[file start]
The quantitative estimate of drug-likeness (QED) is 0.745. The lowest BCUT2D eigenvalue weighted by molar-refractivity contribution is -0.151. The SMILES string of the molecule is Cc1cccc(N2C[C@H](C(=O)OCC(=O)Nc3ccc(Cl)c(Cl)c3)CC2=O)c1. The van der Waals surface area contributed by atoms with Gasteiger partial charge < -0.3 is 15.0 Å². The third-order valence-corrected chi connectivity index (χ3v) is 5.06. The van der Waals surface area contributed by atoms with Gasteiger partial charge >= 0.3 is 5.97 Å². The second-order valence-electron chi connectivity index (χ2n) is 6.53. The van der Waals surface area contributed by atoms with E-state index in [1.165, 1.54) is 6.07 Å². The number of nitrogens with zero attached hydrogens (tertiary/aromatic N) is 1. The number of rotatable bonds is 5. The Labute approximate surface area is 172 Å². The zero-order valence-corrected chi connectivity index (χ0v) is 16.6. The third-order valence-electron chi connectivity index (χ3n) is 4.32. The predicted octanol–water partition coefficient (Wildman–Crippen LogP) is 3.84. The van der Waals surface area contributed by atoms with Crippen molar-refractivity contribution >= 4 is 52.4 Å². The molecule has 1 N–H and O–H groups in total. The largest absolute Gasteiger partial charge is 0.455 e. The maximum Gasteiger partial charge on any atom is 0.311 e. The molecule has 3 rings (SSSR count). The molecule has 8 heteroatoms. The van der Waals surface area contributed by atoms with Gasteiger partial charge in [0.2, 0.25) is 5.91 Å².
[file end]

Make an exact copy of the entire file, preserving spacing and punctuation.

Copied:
The quantitative estimate of drug-likeness (QED) is 0.745. The lowest BCUT2D eigenvalue weighted by molar-refractivity contribution is -0.151. The SMILES string of the molecule is Cc1cccc(N2C[C@H](C(=O)OCC(=O)Nc3ccc(Cl)c(Cl)c3)CC2=O)c1. The van der Waals surface area contributed by atoms with Gasteiger partial charge < -0.3 is 15.0 Å². The third-order valence-corrected chi connectivity index (χ3v) is 5.06. The van der Waals surface area contributed by atoms with Gasteiger partial charge >= 0.3 is 5.97 Å². The second-order valence-electron chi connectivity index (χ2n) is 6.53. The van der Waals surface area contributed by atoms with E-state index in [1.165, 1.54) is 6.07 Å². The number of nitrogens with zero attached hydrogens (tertiary/aromatic N) is 1. The number of rotatable bonds is 5. The Labute approximate surface area is 172 Å². The zero-order valence-corrected chi connectivity index (χ0v) is 16.6. The third-order valence-electron chi connectivity index (χ3n) is 4.32. The predicted octanol–water partition coefficient (Wildman–Crippen LogP) is 3.84. The van der Waals surface area contributed by atoms with Crippen molar-refractivity contribution >= 4 is 52.4 Å². The molecule has 1 N–H and O–H groups in total. The largest absolute Gasteiger partial charge is 0.455 e. The maximum Gasteiger partial charge on any atom is 0.311 e. The molecule has 3 rings (SSSR count). The molecule has 8 heteroatoms. The van der Waals surface area contributed by atoms with Gasteiger partial charge in [0.2, 0.25) is 5.91 Å².